Politics & Policy

Twins Rise Again

New plans come closer to justice.

At last, an architectural team has given a glimmer of hope to those who want to see the Twin Towers rise again.

Herbert Belton and Ken Gardner just completed “The Plan of the People” to transform Ground Zero into a thriving commercial and transportation center. They also have crafted a tasteful and compelling memorial that recalls the 2,749 people killed there on September 11. It celebrates their lives and work without becoming an urban cemetery.

While this plan arrives two months after officials approved “Freedom Tower” by David Childs and Daniel Libeskind, nary a spoonful of soil has been scratched on that project. Legal, insurance, and financial questions cloud the Freedom Tower’s future. Americans should urge public officials to substitute the majestic Belton-Gardner proposal for the lackluster scheme now selected for construction.

Team Twin Towers — a New York non-profit that favors the World Trade Center’s restoration — endorsed the Belton/Gardner work. TTT unveiled their concept and stunning architectural models at a February 18 news conference at the Marriott Financial Center Hotel, two blocks south of where WTC Two stood for 28 years. It’s now online at www.makeNYNYagain.com.

“Herbert Belton and I created this to bring New York back to New York,” says Gardner. He is a structural engineer while Belton, formerly with Emery Roth & Sons, worked as an architect on the first WTC’s transit infrastructure. Their layout updates Minoru Yamasaki’s 1962 design. Wider windows correct a recurring complaint about the Twin Towers. A “sky hotel” operates at mid-level in one tower. Belton and Gardner suggest that some floors house luxury apartments.

The new skyscrapers feature tougher, tube-within-a-tube construction. They contain more concrete and less drywall, a light material that was pulverized on September 11. Modern fireproofing, six (up from four) broader staircases, and sensors that pinpoint stairway obstructions all promote safety.

As before, the Towers dwarf shorter, adjacent structures, namely five attractive, 12-story buildings with rooftops as gently curved as the Towers are ramrod straight. These include offices, a transit hub, and an opera house.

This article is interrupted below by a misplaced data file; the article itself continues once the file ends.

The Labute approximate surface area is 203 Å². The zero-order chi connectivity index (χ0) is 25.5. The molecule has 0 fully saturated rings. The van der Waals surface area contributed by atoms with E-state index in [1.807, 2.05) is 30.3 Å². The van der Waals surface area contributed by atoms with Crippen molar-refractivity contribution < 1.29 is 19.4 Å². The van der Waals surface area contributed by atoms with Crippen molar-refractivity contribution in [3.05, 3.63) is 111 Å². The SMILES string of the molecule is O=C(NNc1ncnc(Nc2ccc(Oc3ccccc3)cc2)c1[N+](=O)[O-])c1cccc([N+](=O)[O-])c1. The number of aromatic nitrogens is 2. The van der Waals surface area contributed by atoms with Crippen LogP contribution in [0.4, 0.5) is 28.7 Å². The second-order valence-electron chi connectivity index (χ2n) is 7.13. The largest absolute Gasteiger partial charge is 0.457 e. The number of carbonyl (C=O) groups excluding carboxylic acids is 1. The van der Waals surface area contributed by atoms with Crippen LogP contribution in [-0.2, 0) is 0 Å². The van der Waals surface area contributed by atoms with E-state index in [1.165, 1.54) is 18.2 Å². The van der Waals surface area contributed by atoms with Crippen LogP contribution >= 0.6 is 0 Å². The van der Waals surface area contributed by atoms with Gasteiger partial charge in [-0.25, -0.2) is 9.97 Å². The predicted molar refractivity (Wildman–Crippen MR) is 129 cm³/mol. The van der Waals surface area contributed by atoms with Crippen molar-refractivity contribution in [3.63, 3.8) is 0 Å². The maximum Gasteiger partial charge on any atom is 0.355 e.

This plan’s memorial elements are sensitive yet imaginative. The new buildings stand 300 feet east of the Twin Towers’ footprints. Each skyscraper’s bottom five floors reappear in recovered or replicated steel. Within those lines, individuals who were killed will be named on stone tablets. Visitors can study this atrocity in an onsite museum and meditate on it inside a quiet, 12-story glass tower.

Belton and Gardner masterfully add an FDNY memorial at the top of one tower and its NYPD analog equally high in the other. They believe that since these brave souls climbed into each blazing building, those who honor their service should reach their intended destinations. Rebuilding advocates emotionally call for Belton-Gardner to become reality.

Hollywood entertainment executive Chuck Booms displays a small copper model of the Twin Towers that he acquired during a childhood trip to the WTC. Stifling tears, he recalls saying back then, “Dad, this is the greatest thing I’ve ever seen. How could man build such a thing?” He hopes to visit the new towers’ souvenir shop and purchase a new model to

accompany the memento he bought at age 10.

TTT spokesman Jonathan Hakala says the Twin Towers were among Earth’s few “instantly recognizable” landmarks. He compares missing the chance to restore them with “allowing the Pyramids to crumble or the Great Wall of China to come tumbling down.”

Hakala says that financing anything at Ground Zero will be difficult. However, he believes it will be easier to fund something that is monumental, not mundane. He suggests congressionally-approved Liberty Bonds and private, domestic and international donations could help underwrite a new WTC.

“It was a magnificent structure to see going up,” recalls Artie Vignapiano, who was a Port Authority landscape planner as the WTC was built. “When I worked on the 74th floor of Tower One, I used to tell people, ‘You know what I get paid for? To look outside my window at the Statue of Liberty.’”

Vignapiano fled his office on September 11. Still, that horror has not slaked his desire to see the Twin Towers again. “All of the people who worked on the buildings — 10 out of 10 — want them back.”

Erecting enhanced Twin Towers “can ignite the great American renaissance,” Ken Gardner says. “I believe there will be a rallying cry for every floor that goes up…It’s going to be amazing when it starts to pierce the skyline once again and rise above the Brooklyn Bridge.”

If New York’s civic and business leaders shelve the Freedom Tower and embrace “The Plan of the People,” citizens from Gotham to the Golden Gate will exult. This winning detail of the Belton-Gardner blueprint embodies the American spirit: The new Twin Towers stretch 112 floors into the sky — two stories taller than did the beloved originals.

Deroy Murdock is a Manhattan-based Fox News contributor and a contributing editor of National Review Online, and a senior fellow with the London Center for Policy Research.


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